But it wasn’t until one of the annual Olympian’s dinners about a decade ago after another Franz conversation that I uttered the words “Someone really should make a documentary about this man.” And it was Olympians Bob Joyce, the late Ron Clarke and Merv Lincoln, from memory, all Franz athletes, who simply said “Well, you used to work for the BBC. Off you go and do it!”
Since filming began, we have been able to interview people such as Sir Roger Bannister, Sir Christopher Chataway, John Landy, Ron Clarke, Ralph Doubell, Kitty Chiller, Ulick O’Connor, among many, many others and have interviews lined up to shoot soon with people such as Herb Elliot. None of that would have been possible without my connection to the story via my mother and all the 1956 Olympians from Franz’s squad, in particular, who I essentially see as extended family.
But, despite this connection, I have always kept an open mind and approached the story with active curiosity. As a result, this film certainly isn’t a puff piece on the man, but even when someone in the chair is telling me Franz was dictatorial or similar, I have found it intriguing that it is still always said with great love, even laughter.
He was seen at times as abrupt, never suffered fools, but also had a great sense of humour and predominately was extraordinarily inspiring. He inspired thousands of people around the world to be the best they could be. And the more I learn about him as a person, the more I can say his story is also truly inspirational and so relevant in an age where many are feeling overwhelmed and powerless to change their world. The ideas and beliefs he formed and applied to his own life and his athletes are just as applicable for us now.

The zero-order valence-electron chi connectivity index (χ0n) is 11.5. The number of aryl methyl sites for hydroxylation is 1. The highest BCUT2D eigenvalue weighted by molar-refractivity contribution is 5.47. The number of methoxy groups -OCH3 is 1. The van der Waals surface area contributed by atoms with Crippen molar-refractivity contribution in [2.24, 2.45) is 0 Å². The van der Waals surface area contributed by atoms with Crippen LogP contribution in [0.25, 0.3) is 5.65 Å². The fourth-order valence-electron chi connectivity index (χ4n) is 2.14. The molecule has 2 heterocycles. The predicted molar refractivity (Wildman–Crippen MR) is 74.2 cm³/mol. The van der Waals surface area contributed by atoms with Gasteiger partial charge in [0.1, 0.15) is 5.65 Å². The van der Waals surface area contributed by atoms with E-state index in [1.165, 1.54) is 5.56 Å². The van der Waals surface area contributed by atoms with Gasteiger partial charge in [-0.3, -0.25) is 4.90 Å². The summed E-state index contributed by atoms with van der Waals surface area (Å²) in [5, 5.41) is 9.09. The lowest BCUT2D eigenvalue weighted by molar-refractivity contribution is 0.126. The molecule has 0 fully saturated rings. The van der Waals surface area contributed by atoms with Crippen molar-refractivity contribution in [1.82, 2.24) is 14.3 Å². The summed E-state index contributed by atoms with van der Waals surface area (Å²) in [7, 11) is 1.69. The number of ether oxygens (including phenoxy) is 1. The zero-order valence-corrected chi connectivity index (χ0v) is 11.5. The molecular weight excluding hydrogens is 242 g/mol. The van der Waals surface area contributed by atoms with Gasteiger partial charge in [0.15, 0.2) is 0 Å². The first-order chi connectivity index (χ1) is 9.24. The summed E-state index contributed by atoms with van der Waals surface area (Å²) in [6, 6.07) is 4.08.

You work in both drama (Shakespeare Republic) and documentary. How do these two genres influence each other in your own work?
Oh! Good question!
I guess the short answer is: as with all filmmakers, I’m a storyteller. Whether I’m writing, directing or acting and whether I work in drama, comedy or factual, my role is to facilitate the story.
To elaborate, I have found that my larger experience in drama definitely influences the way I tell a story in documentary – it lets me experiment with storytelling styles. I really enjoy directing the re-enactment elements in this film from a visual storytelling perspective, as an example, and I guess the style used there is much more in line with drama directing, due to my experience in that genre, even though there is no dialogue in those pieces.
But documentary also influences my drama work. I’m also a playwright and screenwriter and all the projects on my slate at the moment come from actual events or people from history – World War II, Victorian Melbourne, 13th Century Scotland.
And yes, William Shakespeare’s works, which get looked at through both the 16th Century and 21st Century lens in Shakespeare Republic (despite being firmly set in current times). I love the research, the fact-checking, the learning that comes with exploring history.